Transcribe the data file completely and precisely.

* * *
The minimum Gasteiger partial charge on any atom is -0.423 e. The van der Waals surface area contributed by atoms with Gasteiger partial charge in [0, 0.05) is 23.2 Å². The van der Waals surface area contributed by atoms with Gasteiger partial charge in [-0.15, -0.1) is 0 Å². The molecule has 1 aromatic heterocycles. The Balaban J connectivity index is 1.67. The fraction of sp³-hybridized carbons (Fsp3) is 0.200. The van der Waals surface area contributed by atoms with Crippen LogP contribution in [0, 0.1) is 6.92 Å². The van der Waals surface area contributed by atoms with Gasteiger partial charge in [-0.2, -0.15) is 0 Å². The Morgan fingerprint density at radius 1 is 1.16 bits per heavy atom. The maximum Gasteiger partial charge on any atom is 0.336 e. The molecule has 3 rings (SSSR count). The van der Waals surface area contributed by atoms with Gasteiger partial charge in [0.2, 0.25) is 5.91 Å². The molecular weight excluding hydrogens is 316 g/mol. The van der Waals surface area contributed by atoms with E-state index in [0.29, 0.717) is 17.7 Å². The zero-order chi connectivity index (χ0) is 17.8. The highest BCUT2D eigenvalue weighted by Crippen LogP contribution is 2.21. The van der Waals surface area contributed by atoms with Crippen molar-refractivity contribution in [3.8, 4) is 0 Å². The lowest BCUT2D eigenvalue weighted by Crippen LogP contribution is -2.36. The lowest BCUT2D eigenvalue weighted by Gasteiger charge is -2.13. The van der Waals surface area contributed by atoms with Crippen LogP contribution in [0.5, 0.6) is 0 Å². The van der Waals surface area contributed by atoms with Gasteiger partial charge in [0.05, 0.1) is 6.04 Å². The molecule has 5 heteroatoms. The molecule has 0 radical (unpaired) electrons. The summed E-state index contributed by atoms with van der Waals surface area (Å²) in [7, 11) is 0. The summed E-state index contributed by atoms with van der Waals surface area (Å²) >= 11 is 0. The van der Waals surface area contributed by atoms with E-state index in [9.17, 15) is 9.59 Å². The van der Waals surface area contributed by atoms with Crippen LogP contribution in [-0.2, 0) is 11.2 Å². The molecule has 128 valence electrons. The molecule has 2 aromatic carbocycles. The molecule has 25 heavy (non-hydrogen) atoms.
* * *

The minimum Gasteiger partial charge on any atom is -0.423 e. The van der Waals surface area contributed by atoms with Gasteiger partial charge in [0, 0.05) is 23.2 Å². The van der Waals surface area contributed by atoms with Gasteiger partial charge in [-0.15, -0.1) is 0 Å². The molecule has 1 aromatic heterocycles. The Balaban J connectivity index is 1.67. The fraction of sp³-hybridized carbons (Fsp3) is 0.200. The van der Waals surface area contributed by atoms with Crippen LogP contribution in [0, 0.1) is 6.92 Å². The van der Waals surface area contributed by atoms with Gasteiger partial charge in [-0.2, -0.15) is 0 Å². The Morgan fingerprint density at radius 1 is 1.16 bits per heavy atom. The maximum Gasteiger partial charge on any atom is 0.336 e. The molecule has 3 rings (SSSR count). The van der Waals surface area contributed by atoms with Gasteiger partial charge in [0.2, 0.25) is 5.91 Å². The molecular weight excluding hydrogens is 316 g/mol. The van der Waals surface area contributed by atoms with E-state index in [0.29, 0.717) is 17.7 Å². The zero-order chi connectivity index (χ0) is 17.8. The highest BCUT2D eigenvalue weighted by Crippen LogP contribution is 2.21. The van der Waals surface area contributed by atoms with Crippen molar-refractivity contribution in [3.8, 4) is 0 Å². The lowest BCUT2D eigenvalue weighted by Crippen LogP contribution is -2.36. The lowest BCUT2D eigenvalue weighted by Gasteiger charge is -2.13. The van der Waals surface area contributed by atoms with Crippen LogP contribution in [0.5, 0.6) is 0 Å². The van der Waals surface area contributed by atoms with Gasteiger partial charge in [0.05, 0.1) is 6.04 Å². The molecule has 5 heteroatoms. The molecule has 0 radical (unpaired) electrons. The summed E-state index contributed by atoms with van der Waals surface area (Å²) in [7, 11) is 0. The summed E-state index contributed by atoms with van der Waals surface area (Å²) >= 11 is 0. The van der Waals surface area contributed by atoms with E-state index in [9.17, 15) is 9.59 Å². The van der Waals surface area contributed by atoms with Crippen LogP contribution in [-0.2, 0) is 11.2 Å². The molecule has 128 valence electrons. The molecule has 2 aromatic carbocycles. The molecule has 25 heavy (non-hydrogen) atoms.